Activation of Macropinocytosis through Receptors and Ligands

Depending on the cell type, macropinocytosis can be primarily constitutive or induced. However, cells can commonly possess both forms of macropinocytosis. Furthermore, varying cell types can display wide ranges in macropinocytic activity. For example, macrophages and dendritic cells often utilize high levels of constitutive macropinocytosis to screen the extracellular environment for pathogenic materials (Kerr and Teasdale, 2009). On the other hand, neutrophils exhibit increased levels of macropinocytosis when sensing foreign pathogens, which might also aid in their ability to ingest pathogens (Lim and Gleeson, 2011).

Macropinocytosis is often mediated through stimulation of cell surface receptors. These include receptor tyrosine kinase (RTK) family receptors, where exosomes shed by cancer cells can internalize into distant cancer cells in a paracrine fashion through binding with RTKs (Li et al., 2010; Koumakpayi et al., 2011; Nakase et al., 2015), cell-surface proteoglycans which macropinocytose ligands containing closely spaced, basic amino acids such as lysine, arginine, and histidine (Magzoub et al., 2006), and G-protein coupled receptors (GPCRs). Podocytes and colorectal cancer cells both activate macropinocytosis through interactions between albumin-associated free fatty acids (FFAs) and GPCRs (Wu et al., 2013; Chung et al., 2015). Dendritic cells activate macropinocytosis through another GPCR, S1P receptors, to detect S1P and activate macropinocytosis (Ocaña-Morgner et al., 2011). Certain cell types, including murine bone marrow macrophages, do not require macropinocytosis stimulation and instead have constitutive macropinocytosis (Norbury et al., 1995).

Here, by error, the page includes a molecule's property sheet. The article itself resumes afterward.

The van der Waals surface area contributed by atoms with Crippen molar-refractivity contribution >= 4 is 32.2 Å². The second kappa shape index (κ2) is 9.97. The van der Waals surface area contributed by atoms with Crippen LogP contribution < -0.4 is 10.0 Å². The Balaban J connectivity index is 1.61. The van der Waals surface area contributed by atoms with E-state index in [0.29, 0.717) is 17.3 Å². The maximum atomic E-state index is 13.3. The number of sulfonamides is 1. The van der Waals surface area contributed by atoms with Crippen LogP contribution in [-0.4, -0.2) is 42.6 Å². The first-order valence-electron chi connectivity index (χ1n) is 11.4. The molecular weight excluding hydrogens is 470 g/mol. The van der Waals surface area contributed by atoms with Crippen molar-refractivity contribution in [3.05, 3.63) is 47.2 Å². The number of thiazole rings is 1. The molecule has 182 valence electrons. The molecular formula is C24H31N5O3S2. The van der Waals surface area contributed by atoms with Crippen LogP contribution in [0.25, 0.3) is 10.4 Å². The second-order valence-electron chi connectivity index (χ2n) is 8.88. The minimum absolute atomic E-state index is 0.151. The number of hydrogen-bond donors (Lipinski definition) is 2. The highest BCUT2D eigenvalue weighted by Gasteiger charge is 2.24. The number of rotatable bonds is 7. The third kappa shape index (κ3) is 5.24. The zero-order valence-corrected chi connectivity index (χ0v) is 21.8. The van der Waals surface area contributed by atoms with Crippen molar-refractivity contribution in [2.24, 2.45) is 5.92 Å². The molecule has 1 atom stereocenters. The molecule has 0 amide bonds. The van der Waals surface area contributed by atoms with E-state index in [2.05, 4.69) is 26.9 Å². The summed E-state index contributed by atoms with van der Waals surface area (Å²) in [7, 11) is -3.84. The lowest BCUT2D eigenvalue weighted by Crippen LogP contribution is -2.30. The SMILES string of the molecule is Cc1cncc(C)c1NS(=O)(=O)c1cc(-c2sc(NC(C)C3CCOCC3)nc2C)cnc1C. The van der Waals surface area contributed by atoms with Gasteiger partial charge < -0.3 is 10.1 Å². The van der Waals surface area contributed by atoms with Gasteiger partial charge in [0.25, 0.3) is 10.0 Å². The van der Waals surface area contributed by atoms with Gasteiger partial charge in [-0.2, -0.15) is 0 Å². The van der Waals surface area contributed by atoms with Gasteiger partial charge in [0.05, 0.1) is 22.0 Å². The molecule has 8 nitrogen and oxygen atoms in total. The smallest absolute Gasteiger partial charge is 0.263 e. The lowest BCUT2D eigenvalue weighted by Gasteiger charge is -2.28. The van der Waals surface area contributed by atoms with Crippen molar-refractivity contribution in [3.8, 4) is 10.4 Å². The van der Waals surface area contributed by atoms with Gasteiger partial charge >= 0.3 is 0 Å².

Pathogens commonly display surface glycans to trigger macropinocytosis through interactions with C-type lectin receptors on antigen-presenting cells (Frenz et al., 2015). In other instances, certain receptors bind to non-protein ligands to activate macropinocytosis. For example, calcium is necessary for inducing constitutive macropinocytosis in cells through G-protein-coupled calcium-sensing receptors (Canton et al., 2016). RTKs can also activate macropinocytosis through downstream activation of a small GTPase, Rab5, to induce circular membrane ruffles (Lanzetti et al., 2004).